NTSC stands for the "National Television Standards Committee". Though the committee is responsible for more standards than the one described below, their analog color broadcast standard, it is the one they are most famous for.

As early as 1929, people were experimenting with ways to transmit a color TV signal. After the FCC rejected RCA's Dot-Sequential Color System proposal in 1950, the current NTSC standard was developed with industry-wide cooperation. A major goal of this system was to be backwards compatible with existing black-and white TV sets, unlike some of the earlier proposals. It was submitted as a petition to the FCC in July 1953, and accepted that December. While the standard has served well since, the analog broadcasts are scheduled by the FCC to end in 2006, when the associated licenses will be revoked in favor of newer digital standards.

Despite its years of service, the NTSC standard isn't highly regarded by video engineers. A couple of less favorable meanings for the NTSC acronym have cropped up through time. "Never The Same Color" (sometimes seen as "Never Twice the Same Color") is explained below, and "Never Tested Since Christ" is also common.

Countries and Areas of Use

Listed alphabetically:


The basic structure of a broadcast TV signal consists of a 6 MHz band. It contains:

  1. 0–250 KHz: Guard band to minimize interference with neighboring channels
  2. 500 KHz–5.45 MHz: Video signal; the carrier frequency is at 1.25 MHz above the bottom of the whole band, or 750 KHz above the edge of the video signal
  3. 5.75–6 MHz: FM audio signal

The video signal itself is a composite of three channels in the YIQ color space. The color subcarrier is at 3.58 MHz above the video carrier, or 4.83 MHz into the entire band. The 3.58 MHz number was chosen to minimize interference with the luminance: it is the 455th half-harmonic of the horizontal line frequency. That is, 3.58 MHz = 455/2 * 15734 Hz.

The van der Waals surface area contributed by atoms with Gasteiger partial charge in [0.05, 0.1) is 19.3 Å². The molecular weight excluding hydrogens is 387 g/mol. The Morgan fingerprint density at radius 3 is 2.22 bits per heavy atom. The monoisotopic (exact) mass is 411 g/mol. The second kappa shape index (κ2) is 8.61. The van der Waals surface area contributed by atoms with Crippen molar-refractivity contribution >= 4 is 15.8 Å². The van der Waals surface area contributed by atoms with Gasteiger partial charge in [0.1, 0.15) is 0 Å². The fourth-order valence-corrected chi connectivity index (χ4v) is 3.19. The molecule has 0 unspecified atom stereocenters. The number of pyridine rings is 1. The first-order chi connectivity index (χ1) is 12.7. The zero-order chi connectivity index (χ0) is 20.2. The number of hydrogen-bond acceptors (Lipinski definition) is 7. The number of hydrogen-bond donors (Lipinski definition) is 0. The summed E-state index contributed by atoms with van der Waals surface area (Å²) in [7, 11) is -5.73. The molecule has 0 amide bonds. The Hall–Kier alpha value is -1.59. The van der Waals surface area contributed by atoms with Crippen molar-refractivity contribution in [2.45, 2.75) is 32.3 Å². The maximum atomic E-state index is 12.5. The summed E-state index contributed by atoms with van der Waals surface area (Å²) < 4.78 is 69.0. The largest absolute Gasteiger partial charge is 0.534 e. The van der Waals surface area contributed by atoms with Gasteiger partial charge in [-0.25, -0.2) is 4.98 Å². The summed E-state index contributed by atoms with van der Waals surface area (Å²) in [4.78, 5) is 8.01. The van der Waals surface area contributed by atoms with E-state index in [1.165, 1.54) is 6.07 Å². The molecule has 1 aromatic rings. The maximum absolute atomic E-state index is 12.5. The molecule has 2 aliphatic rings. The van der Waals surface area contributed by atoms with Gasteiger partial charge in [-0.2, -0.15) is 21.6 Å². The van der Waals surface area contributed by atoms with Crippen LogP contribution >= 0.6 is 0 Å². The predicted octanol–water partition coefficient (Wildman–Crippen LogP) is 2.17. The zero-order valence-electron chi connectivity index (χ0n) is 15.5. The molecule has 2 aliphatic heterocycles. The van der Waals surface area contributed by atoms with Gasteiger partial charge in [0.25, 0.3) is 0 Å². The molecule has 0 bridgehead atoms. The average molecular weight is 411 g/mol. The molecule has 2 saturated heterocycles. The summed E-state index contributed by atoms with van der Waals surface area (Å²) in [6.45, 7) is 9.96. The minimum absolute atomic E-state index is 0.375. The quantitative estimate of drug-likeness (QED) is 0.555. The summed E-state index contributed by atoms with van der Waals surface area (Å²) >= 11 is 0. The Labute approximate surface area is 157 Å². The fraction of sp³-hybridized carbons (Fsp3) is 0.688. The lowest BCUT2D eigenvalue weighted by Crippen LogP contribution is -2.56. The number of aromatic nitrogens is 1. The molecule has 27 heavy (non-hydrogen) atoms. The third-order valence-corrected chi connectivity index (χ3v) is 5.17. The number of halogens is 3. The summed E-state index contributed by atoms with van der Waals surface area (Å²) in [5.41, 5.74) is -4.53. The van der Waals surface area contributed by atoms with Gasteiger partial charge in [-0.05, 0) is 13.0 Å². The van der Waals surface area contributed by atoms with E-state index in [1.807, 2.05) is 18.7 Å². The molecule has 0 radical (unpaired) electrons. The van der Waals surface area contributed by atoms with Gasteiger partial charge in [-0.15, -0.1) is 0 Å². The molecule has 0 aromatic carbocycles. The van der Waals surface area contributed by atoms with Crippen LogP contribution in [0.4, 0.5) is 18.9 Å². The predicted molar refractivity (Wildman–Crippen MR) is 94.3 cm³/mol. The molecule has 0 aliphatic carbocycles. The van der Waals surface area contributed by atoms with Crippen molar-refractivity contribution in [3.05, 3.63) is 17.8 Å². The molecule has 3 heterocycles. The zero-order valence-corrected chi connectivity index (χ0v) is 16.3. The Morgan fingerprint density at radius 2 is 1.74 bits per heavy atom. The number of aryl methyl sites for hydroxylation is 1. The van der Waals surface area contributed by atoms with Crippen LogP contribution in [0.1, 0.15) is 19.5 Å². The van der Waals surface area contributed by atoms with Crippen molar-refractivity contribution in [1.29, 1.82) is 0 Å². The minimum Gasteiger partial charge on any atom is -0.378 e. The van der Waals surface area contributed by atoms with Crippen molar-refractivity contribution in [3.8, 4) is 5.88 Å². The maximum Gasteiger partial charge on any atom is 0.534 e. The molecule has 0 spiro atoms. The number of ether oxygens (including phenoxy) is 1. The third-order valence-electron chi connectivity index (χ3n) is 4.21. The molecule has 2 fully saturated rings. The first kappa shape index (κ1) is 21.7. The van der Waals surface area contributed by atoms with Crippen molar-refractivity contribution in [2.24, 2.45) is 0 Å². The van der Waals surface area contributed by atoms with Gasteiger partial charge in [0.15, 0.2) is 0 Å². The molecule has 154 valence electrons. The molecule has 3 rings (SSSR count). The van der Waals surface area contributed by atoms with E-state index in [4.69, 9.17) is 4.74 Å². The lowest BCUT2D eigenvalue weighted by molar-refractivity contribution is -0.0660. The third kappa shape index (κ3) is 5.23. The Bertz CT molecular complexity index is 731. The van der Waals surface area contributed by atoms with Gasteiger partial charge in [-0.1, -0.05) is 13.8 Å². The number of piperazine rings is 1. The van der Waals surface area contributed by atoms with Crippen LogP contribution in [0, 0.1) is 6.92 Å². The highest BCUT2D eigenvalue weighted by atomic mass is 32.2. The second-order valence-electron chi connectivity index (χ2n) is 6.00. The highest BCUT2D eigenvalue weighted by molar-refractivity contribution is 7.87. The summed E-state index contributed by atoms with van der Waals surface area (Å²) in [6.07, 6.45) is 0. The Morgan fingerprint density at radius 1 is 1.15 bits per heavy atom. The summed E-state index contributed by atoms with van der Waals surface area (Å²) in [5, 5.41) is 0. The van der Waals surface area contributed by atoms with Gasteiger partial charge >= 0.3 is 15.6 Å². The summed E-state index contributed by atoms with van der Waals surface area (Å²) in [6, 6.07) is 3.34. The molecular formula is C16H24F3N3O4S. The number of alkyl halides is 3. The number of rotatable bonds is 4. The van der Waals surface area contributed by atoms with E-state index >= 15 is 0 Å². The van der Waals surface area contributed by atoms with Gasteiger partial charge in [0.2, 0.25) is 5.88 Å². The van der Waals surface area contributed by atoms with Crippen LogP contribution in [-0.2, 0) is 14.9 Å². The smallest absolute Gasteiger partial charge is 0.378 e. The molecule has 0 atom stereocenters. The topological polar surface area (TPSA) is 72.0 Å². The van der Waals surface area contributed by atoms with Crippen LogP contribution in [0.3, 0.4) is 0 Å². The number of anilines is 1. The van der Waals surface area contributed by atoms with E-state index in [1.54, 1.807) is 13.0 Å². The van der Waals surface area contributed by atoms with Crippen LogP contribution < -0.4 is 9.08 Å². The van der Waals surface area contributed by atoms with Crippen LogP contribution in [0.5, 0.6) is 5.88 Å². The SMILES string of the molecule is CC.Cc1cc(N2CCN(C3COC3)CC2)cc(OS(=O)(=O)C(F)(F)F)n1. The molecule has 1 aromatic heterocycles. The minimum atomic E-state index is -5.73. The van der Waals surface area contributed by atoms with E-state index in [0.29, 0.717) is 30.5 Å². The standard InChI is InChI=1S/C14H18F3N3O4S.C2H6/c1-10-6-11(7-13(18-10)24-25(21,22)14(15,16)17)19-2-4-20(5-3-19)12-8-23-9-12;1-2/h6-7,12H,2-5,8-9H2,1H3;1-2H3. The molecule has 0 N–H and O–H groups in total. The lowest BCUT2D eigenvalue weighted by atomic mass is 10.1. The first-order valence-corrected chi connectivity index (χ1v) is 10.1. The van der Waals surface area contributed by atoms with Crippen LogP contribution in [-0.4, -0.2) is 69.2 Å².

1. Y (Luminance): AM brightness signal, spanning the whole bandwidth, which carries the signal to the black-and-white sets as well. It uses vestigial sideband encoding instead of single or double sideband, sending a full 4.2 MHz upper sideband and the lower 750 KHz of the lower sideband. This allows it to carry the most important, low-frequency information better.
  2. I (Orange-Cyan balance): QAM signal covering from -1.5 MHz to +0.5 MHz from the color subcarrier, sent as double sideband.
  3. Q (Green-Magenta balance): QAM signal covering half the bandwidth of I, from -0.5 to +0.5 MHz from the subcarrier, also sent as double sideband.

The reasons behind the bandwidth reductions for the color signals are that human vision is more sensitive to changes in brightness than color, so that less resolution is required for the color information. Similarly, I and Q were chosen instead of U and V because humans are less sensitive to green-magenta changes than other color axes, allowing for further reduction of that signal.

Since the chrominance information isn't synchronized with anything else, an 8-10 cycle colorburst is transmitted on the back porch. The colorburst itself is simply the raw, unmodulated carrier for the receiver to synchronize with before the next line.

Unlike PAL/SECAM, NTSC never alternates the phase of the color carrier, so the signal is subject to phase drift under certain conditions. Since the hue is encoded by the phase of the color signal, this causes distortion of the colors. NTSC TV sets are therefore equipped with a manual phase adjustment, the Tint control, to correct for any phase drift. This feature is what earned NTSC the reputation of meaning "Never The Same Color".

The image itself is interlaced, with two fields composing each frame, and each field carrying 262 lines of the final 525-line image. Of those 525 lines, 480 are usable for display, and the rest compose the vertical blanking interval, or VBI. In the beginning, the VBI was blank, but later developments have added information into it, notably captions for closed captioning of broadcasts.

Countries of use were taken from xmatt's original writeup, with corrections by althorrat.

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